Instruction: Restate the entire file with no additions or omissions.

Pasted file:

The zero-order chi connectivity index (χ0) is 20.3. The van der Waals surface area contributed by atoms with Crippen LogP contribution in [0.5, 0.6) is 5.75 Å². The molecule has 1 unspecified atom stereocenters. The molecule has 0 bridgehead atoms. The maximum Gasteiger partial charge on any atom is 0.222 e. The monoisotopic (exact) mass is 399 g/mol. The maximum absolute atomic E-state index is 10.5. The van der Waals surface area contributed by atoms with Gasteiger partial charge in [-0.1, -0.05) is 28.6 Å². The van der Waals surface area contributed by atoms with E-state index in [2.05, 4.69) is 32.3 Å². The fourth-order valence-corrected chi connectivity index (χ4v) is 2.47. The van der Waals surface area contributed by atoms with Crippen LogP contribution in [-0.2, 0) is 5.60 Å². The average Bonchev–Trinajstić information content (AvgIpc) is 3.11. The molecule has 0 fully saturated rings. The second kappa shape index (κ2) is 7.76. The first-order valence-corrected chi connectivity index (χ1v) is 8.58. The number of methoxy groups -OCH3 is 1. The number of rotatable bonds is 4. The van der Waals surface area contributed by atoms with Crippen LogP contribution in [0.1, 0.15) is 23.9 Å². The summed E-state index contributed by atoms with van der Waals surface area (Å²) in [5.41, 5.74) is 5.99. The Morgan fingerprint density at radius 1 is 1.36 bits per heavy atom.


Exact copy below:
The zero-order chi connectivity index (χ0) is 20.3. The van der Waals surface area contributed by atoms with Crippen LogP contribution in [0.5, 0.6) is 5.75 Å². The molecule has 1 unspecified atom stereocenters. The molecule has 0 bridgehead atoms. The maximum Gasteiger partial charge on any atom is 0.222 e. The monoisotopic (exact) mass is 399 g/mol. The maximum absolute atomic E-state index is 10.5. The van der Waals surface area contributed by atoms with Gasteiger partial charge in [-0.1, -0.05) is 28.6 Å². The van der Waals surface area contributed by atoms with E-state index in [2.05, 4.69) is 32.3 Å². The fourth-order valence-corrected chi connectivity index (χ4v) is 2.47. The van der Waals surface area contributed by atoms with Crippen LogP contribution in [-0.2, 0) is 5.60 Å². The average Bonchev–Trinajstić information content (AvgIpc) is 3.11. The molecule has 0 fully saturated rings. The second kappa shape index (κ2) is 7.76. The first-order valence-corrected chi connectivity index (χ1v) is 8.58. The number of methoxy groups -OCH3 is 1. The number of rotatable bonds is 4. The van der Waals surface area contributed by atoms with Crippen LogP contribution in [0.1, 0.15) is 23.9 Å². The summed E-state index contributed by atoms with van der Waals surface area (Å²) in [5.41, 5.74) is 5.99. The Morgan fingerprint density at radius 1 is 1.36 bits per heavy atom.